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Just weeks ago, in Ammirati Puris Lintas' Manhattan office, Rick Hadala and Martin Puris crowed that the ad industry's future lay in providing strategic thinking to clients, a la management consultancies. Mr. Puris, the agency's chairman-CEO and chief creative officer, pointed to Mr. Hadala, a former McKinsey & Co. consultant, as a key player in achieving that goal for Ammirati.

Last week, after just six months on the job, Mr. Hadala stepped down as Ammirati's New York and North American chairman-CEO, amidst complaints that he pushed the management consultant emphasis too far. Clients and staffers bristled under what they said was Mr. Hadala's aggressive and often arrogant manner.

"It just was the wrong person in the wrong place," said Mr. Puris, adding that the agency will continue to develop strategic practices. "It wasn't the concept [that failed]. It was the personality."


The agency, Mr. Puris said, is still committed to bridging the gap between strategic consultants and traditional ad agencies. However, several Ammirati executives claim the pace of the shift will slow down immensely.

One senior Ammirati executive said Mr. Hadala's North American post won't be filled for at least a year in order to give agency management some time to regroup.

Mr. Hadala's New York duties will be handled by James Allman, 48, previously multinational client director on Unilever (see related story at right). Insiders say Mr. Allman's calm, smooth management style is a much-needed change in the wake of recent agency shake-ups.

"Rick was more confrontational; the new guy is more courtly, more of a consensus kind of guy," said one Ammirati executive.

Mr. Hadala's abrupt departure is just the latest in a string of public trevails at the agency. In recent years, Ammirati has suffered from numerous high-profile account losses and heavy management turnover. And many staffers blame Mr. Hadala, 41, for much of the recent exodus; at least five senior-level staffers departed under Mr. Hadala's short watch.

In numerous interviews with Ammirati executives and those close to the situation, Mr. Hadala repeatedly is painted as a man with sharp strategic acumen who simply lacked the personal skills for the job. Mr. Hadala did not return repeated calls for an interview.


During the past six months, Ammirati staffers privately complained Mr. Hadala lacked knowledge of the ad industry. Those insiders also say Mr. Hadala tried to usurp Mr. Puris' power, both within the agency and with clients.

"That man's ambitions knew no bounds," said another Ammirati executive. "Anything he did, he rubbed people wrong."

Agency executives also griped about Mr. Hadala's sweeping New York reorganization in October. That restructuring moved two-thirds of the office's top management into new positions. Several staffers were forced out.

"Some of these firings were very hurtful for morale," said one creative at the agency.


Ammirati is the latest in a short list of agencies that have unsuccessfully tried to transplant consultants into their organizations.

"Over the past five years, various large agencies have brought people in from the management consulting side and it just hasn't worked," said Arthur Anderson, managing principal of Morgan Anderson Consulting, New York. "The fact is that agencies reject the management consultants like a body rejecting an implanted organ."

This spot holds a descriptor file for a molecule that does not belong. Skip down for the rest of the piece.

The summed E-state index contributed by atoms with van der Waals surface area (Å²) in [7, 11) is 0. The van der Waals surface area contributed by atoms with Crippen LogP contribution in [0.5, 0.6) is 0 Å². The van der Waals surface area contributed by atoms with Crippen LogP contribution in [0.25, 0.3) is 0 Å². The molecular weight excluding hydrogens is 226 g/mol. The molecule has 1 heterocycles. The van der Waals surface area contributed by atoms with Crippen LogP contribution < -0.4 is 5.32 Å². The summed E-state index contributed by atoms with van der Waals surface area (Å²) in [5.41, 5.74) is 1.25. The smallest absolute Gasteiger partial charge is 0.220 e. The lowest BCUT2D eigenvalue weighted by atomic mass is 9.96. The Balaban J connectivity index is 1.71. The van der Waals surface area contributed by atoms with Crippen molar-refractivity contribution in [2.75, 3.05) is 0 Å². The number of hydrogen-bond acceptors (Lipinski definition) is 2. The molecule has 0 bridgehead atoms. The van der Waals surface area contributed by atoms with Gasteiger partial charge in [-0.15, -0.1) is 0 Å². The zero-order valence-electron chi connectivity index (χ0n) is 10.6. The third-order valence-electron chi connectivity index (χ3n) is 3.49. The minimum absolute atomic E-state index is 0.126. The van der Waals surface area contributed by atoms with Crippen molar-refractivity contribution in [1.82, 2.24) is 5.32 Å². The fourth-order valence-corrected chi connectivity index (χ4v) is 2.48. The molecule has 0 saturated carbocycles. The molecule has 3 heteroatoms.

Although Phil Geier, CEO of Ammirati parent Interpublic Group of Cos., reportedly handpicked Mr. Hadala, Mr. Puris supported the decision. Mr. Geier was out of the country last week and didn't return calls for comment.

Yet both men were said to have been heavily committed to hiring someone with a management consultant background. But current and former executives say the move to consulting was too abrupt for clients just looking for advice on advertising, not counsel on how to run their businesses.


Mr. Hadala "was a very bright strategic thinker, but he was like a bull in a china shop," said one staffer who worked closely with Mr. Hadala. "He was telling clients things they weren't ready to hear."

The agency has had its ups and downs over the past several years. Although it won Iridium and Air France, it has lost such blue-chip accounts as the $200 million Compaq Computer Corp. business; $100 million in Sara Lee Corp. media buying; and the $100 million MasterCard International account.

Also, the agency's linchpin account, Burger King Corp., was dealt a blow last week with the resignations of two top-level agency staffers. And one executive at another IPG agency said last week that Ammirati is on rocky ground with Johnson & Johnson and Unilever.

Ammirati also constantly is fending off rumors that General Motors Corp. is unhappy with the agency's service. The agency handles GMC Trucks and OnStar Division.

For the record, GMC Advertising Manager Bob Kraut dismissed the talk, telling Advertising Age: "Ammirati is our agency for the next millennium."

After the management turnover at the agency, there are only two remaining members of the management committee put in place 18 months ago, according to one former executive. During the last three years, the agency has lost five executive creative directors-Brent Bouchez, Mark Johnson, Tom Nelson, David Page and Helayne Spivak.

For all its perceived troubles, Mr. Puris counters that Ammirati remains on steady ground.

"We had some problems in New York that I think we've solved, but the agency's doing well," he said.

Indeed, the financial picture is healthy. U.S. gross income grew 11.6% in 1998 to $156 million, according to Ad Age data. Worldwide, gross income on a consolidated basis topped $1 billion last year, a 9.2% increase.

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